Ross River fever is caused by a viral infection, transmitted through mosquito bites. Symptoms include fever, rash, and joint pains. Prevention relies on avoiding mosquito bites.
Ross River fever is caused by infection with Ross River virus, one of a group of viruses called arboviruses (or arthropod-borne viruses), which are spread by the bite of infected mosquitoes.
Many people who are infected with the virus will never develop symptoms.
The virus is spread by certain types of female mosquitoes.
People who are in contact with known mosquito habitats and who live in warm, humid climates near bodies of water will be most at risk of infection. Ross River virus infections are the most common mosquito-borne infection in Australia, and infections occurs in many rural areas in NSW. Infections are uncommon in major cities and towns. Outbreaks can occur when local conditions of rainfall, tides and temperature promote mosquito breeding.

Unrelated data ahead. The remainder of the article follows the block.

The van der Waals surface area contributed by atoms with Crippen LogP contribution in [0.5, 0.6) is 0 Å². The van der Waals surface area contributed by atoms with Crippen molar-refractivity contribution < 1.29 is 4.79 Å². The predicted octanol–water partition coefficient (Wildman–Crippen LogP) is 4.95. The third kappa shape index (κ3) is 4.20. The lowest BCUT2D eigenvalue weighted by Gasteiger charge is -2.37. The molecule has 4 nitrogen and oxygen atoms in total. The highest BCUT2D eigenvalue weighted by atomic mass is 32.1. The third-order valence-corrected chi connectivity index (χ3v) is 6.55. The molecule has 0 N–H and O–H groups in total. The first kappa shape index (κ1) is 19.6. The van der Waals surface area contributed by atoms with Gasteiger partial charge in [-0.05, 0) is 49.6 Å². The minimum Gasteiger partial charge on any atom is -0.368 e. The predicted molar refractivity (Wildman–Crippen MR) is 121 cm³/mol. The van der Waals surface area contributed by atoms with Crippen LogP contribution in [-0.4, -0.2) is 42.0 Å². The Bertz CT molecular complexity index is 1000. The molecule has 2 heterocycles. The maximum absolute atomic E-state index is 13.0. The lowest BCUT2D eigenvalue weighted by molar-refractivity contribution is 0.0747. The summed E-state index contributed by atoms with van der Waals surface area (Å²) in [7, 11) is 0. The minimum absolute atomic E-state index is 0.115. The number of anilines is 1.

There is currently no vaccine against Ross River virus.
To protect against mosquitoes and reduce the risk of diseases they transmit:
For more detailed information on reducing the risk of mosquito bites at home and while travelling see the Mosquitoes are a Health Hazard factsheet. This also includes more information on mosquito repellents
Ross River virus infection is diagnosed by detection of antibodies against the virus in the blood. It usually requires comparison of a blood test taken early in the illness and with another sample taken two weeks later to confirm the infection.
There is no specific treatment for Ross River virus infection. Your doctor will be able to advise you on medications that will help ease the discomfort of the symptoms.
Laboratories are required to notify cases of Ross River, and other mosquito-borne disease to the public health unit. Public health staff monitor the geographic spread of Ross River virus infections and provide information about avoiding mosquito-borne diseases.